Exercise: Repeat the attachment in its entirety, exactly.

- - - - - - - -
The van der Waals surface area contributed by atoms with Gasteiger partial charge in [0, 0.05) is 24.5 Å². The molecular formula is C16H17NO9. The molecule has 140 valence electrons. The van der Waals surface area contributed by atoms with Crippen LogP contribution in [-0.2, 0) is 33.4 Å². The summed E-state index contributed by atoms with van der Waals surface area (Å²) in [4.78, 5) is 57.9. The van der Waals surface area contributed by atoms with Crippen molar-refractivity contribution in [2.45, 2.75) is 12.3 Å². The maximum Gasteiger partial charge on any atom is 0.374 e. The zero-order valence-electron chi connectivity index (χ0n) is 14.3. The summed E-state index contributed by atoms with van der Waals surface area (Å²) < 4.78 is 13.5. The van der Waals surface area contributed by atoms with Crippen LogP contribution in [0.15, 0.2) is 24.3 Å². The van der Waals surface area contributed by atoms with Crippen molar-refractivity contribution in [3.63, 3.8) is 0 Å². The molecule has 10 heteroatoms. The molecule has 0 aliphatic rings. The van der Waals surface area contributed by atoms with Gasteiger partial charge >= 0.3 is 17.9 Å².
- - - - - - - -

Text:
The van der Waals surface area contributed by atoms with Gasteiger partial charge in [0, 0.05) is 24.5 Å². The molecular formula is C16H17NO9. The molecule has 140 valence electrons. The van der Waals surface area contributed by atoms with Crippen LogP contribution in [-0.2, 0) is 33.4 Å². The summed E-state index contributed by atoms with van der Waals surface area (Å²) in [4.78, 5) is 57.9. The van der Waals surface area contributed by atoms with Crippen molar-refractivity contribution in [2.45, 2.75) is 12.3 Å². The maximum Gasteiger partial charge on any atom is 0.374 e. The zero-order valence-electron chi connectivity index (χ0n) is 14.3. The summed E-state index contributed by atoms with van der Waals surface area (Å²) < 4.78 is 13.5. The van der Waals surface area contributed by atoms with Crippen LogP contribution in [0.15, 0.2) is 24.3 Å². The van der Waals surface area contributed by atoms with Crippen molar-refractivity contribution in [3.63, 3.8) is 0 Å². The molecule has 10 heteroatoms. The molecule has 0 aliphatic rings. The van der Waals surface area contributed by atoms with Gasteiger partial charge >= 0.3 is 17.9 Å².